Linked by Thom Holwerda on Tue 5th Jul 2011 21:46 UTC, submitted by mpxlbs
OSNews, Generic OSes No, your eyes aren't deceiving you - we have actually have not one, but two news items on hobby/small operating systems on the same day! You thought the day would never come again, but hey, here we are. You're welcome. Now, what are we talking about? FreeDOS - a test release has been, uh, released for FreeDOS 1.1.
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Real DOS / Real hardware / VT-x
by kurkosdr on Thu 7th Jul 2011 14:35 UTC
kurkosdr
Member since:
2011-04-11

The main problem with real DOS operating systems like FreeDOS/ZDOS is that running them on a modern laptop (or even desktop) can be pretty messy. Not as messy as MS-DOS but still, no way to use the keyboard volume buttons, view the battery level, view your instant message alerts etc.

The problem about getting an old PC and fitting it with Win9x is that you 'll have a 15 year old box (filled with someone else's crud) in your bedroom, taking as much space as a modern desktop pc but being used only when you feel nostalgic. Plus, I don't expect those 15 year old capacitors to have much life left in them.

As another member said, the only real solution is to run DOS games in modern OSes using VT-x etc (since V86 is no more). Which software should i use? (soundblaster emulation a must). Preferably for Windows 7 or Mac OS X.

I would try QEMU, but i couldn't find the download link for the Windows 7 or OS X versions.

Edited 2011-07-07 14:42 UTC

Reply Score: 1

danger_nakamura Member since:
2011-06-21

Its a shame, in a way.

It seems that most OS choices that have been developed offer two (yes, with grey areas) paths... use an outdated, unsupported version or suffer vast amounts of what I will call "bloat." I put that in quotes, because I don't mean bloat in the usual or even negative sense. I use the word in this case to denote features that were not required before, and without which plenty of work was done with computers.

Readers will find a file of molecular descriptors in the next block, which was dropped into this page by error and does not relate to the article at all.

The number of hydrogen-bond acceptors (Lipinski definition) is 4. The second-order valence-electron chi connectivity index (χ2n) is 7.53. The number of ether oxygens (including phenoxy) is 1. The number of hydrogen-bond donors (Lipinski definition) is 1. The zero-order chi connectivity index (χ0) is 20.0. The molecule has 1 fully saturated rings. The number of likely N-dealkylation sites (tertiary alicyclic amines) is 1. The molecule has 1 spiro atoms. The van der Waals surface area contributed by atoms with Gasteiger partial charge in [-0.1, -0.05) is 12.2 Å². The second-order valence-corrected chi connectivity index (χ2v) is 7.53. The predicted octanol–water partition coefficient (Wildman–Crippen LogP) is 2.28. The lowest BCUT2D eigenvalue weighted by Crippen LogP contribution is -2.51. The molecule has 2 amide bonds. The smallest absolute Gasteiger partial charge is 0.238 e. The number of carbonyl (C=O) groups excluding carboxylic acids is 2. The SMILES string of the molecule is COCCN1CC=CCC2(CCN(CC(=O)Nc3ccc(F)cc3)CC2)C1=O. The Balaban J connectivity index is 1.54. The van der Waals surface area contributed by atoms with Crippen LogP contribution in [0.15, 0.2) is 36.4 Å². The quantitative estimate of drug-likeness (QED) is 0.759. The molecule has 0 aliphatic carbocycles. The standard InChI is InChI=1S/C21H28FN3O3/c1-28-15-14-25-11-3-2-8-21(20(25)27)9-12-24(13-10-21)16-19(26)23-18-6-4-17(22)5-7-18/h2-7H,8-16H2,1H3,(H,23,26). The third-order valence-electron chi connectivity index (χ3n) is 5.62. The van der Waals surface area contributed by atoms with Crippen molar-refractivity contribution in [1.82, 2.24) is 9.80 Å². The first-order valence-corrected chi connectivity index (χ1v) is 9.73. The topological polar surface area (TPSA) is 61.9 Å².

To get back to the point, when I install an older operating system on new hardware (which I almost always do before installing the intended target OS, just to see) if I can get it to run than it SCREAMS. Click and go - literally. No hourglass. But that's if it will run at all. And of course most of the new hardware is not supported. In the end, the outdated nature of the system and drivers, and NOT the missing features and bling, are what ruins the experience.

In short, I would love to see an OS crop up that stuck with older design (like FreeDOS) but updated that design to support new hardware and newer processors and components. Kind of like how I would love to see a mfg come out with a 0 latency system. No bottlenecks whatsoever. It would be fun to use and play with.

Just daydreaming out loud, I guess. Thanks for reading :-)

Reply Parent Score: 1

Bottlenecks
by zlynx on Fri 8th Jul 2011 19:18 in reply to "RE: Real DOS / Real hardware / VT-x"
zlynx Member since:
2005-07-20

Every system will have bottlenecks. It depends entirely on what is being done with it.

You could design a system without any bottlenecks but only if it only did one single thing, like operate a robot arm.

A robot arm realtime control system has no bottlenecks. The computer operates exactly as fast as the arm motors and sensors support.

A car's engine control computer or its anti-lock brake or dynamic stability control has no bottlenecks. It works just exactly as fast as it can.

But when you introduce a programmable system, the bottlenecks appear and change depending on what program is being run.

If you are downloading network files, a lot of CPU and RAM is being wasted while the network is the bottleneck.

If you're playing an arcade game, the RAM and network is going to waste while the CPU or GPU is at 100% use.

If you are processing giant databases in random access, the CPU is being wasted while the RAM or storage system is maxed out.

Reply Parent Score: 2